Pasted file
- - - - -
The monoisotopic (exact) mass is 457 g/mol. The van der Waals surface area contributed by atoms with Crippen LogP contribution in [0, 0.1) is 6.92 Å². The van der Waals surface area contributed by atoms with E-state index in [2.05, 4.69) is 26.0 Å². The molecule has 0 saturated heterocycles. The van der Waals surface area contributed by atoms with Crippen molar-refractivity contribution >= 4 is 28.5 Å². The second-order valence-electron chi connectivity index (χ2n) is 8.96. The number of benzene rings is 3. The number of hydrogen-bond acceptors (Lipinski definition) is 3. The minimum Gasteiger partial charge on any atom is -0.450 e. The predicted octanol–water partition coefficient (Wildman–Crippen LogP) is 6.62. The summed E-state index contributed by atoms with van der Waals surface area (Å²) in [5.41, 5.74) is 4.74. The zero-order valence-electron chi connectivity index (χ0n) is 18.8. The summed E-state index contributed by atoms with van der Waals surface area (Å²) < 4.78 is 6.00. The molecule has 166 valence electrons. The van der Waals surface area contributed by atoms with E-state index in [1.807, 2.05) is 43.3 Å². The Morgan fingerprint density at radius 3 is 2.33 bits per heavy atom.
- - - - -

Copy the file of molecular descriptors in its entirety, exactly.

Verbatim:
The monoisotopic (exact) mass is 457 g/mol. The van der Waals surface area contributed by atoms with Crippen LogP contribution in [0, 0.1) is 6.92 Å². The van der Waals surface area contributed by atoms with E-state index in [2.05, 4.69) is 26.0 Å². The molecule has 0 saturated heterocycles. The van der Waals surface area contributed by atoms with Crippen molar-refractivity contribution >= 4 is 28.5 Å². The second-order valence-electron chi connectivity index (χ2n) is 8.96. The number of benzene rings is 3. The number of hydrogen-bond acceptors (Lipinski definition) is 3. The minimum Gasteiger partial charge on any atom is -0.450 e. The predicted octanol–water partition coefficient (Wildman–Crippen LogP) is 6.62. The summed E-state index contributed by atoms with van der Waals surface area (Å²) in [5.41, 5.74) is 4.74. The zero-order valence-electron chi connectivity index (χ0n) is 18.8. The summed E-state index contributed by atoms with van der Waals surface area (Å²) < 4.78 is 6.00. The molecule has 166 valence electrons. The van der Waals surface area contributed by atoms with E-state index in [1.807, 2.05) is 43.3 Å². The Morgan fingerprint density at radius 3 is 2.33 bits per heavy atom.